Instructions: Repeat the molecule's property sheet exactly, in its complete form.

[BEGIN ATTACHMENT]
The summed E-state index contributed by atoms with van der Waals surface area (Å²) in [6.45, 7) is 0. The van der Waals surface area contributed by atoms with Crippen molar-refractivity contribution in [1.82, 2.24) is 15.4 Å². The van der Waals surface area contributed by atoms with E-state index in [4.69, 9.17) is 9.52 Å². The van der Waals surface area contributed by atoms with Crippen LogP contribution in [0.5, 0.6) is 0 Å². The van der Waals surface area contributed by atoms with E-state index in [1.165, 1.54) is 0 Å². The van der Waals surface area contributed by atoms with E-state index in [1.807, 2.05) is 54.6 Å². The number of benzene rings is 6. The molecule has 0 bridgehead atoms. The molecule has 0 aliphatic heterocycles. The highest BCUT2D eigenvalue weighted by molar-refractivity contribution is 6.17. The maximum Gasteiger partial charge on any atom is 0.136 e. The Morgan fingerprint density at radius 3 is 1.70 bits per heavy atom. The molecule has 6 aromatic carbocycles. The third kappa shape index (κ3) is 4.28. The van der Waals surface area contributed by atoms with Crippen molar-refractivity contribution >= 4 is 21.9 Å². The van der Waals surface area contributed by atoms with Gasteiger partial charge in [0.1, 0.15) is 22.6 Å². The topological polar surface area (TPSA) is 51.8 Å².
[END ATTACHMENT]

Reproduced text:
The summed E-state index contributed by atoms with van der Waals surface area (Å²) in [6.45, 7) is 0. The van der Waals surface area contributed by atoms with Crippen molar-refractivity contribution in [1.82, 2.24) is 15.4 Å². The van der Waals surface area contributed by atoms with E-state index in [4.69, 9.17) is 9.52 Å². The van der Waals surface area contributed by atoms with Crippen LogP contribution in [0.5, 0.6) is 0 Å². The van der Waals surface area contributed by atoms with E-state index in [1.165, 1.54) is 0 Å². The van der Waals surface area contributed by atoms with E-state index in [1.807, 2.05) is 54.6 Å². The number of benzene rings is 6. The molecule has 0 bridgehead atoms. The molecule has 0 aliphatic heterocycles. The highest BCUT2D eigenvalue weighted by molar-refractivity contribution is 6.17. The maximum Gasteiger partial charge on any atom is 0.136 e. The Morgan fingerprint density at radius 3 is 1.70 bits per heavy atom. The molecule has 6 aromatic carbocycles. The third kappa shape index (κ3) is 4.28. The van der Waals surface area contributed by atoms with Crippen molar-refractivity contribution >= 4 is 21.9 Å². The van der Waals surface area contributed by atoms with Gasteiger partial charge in [0.1, 0.15) is 22.6 Å². The topological polar surface area (TPSA) is 51.8 Å².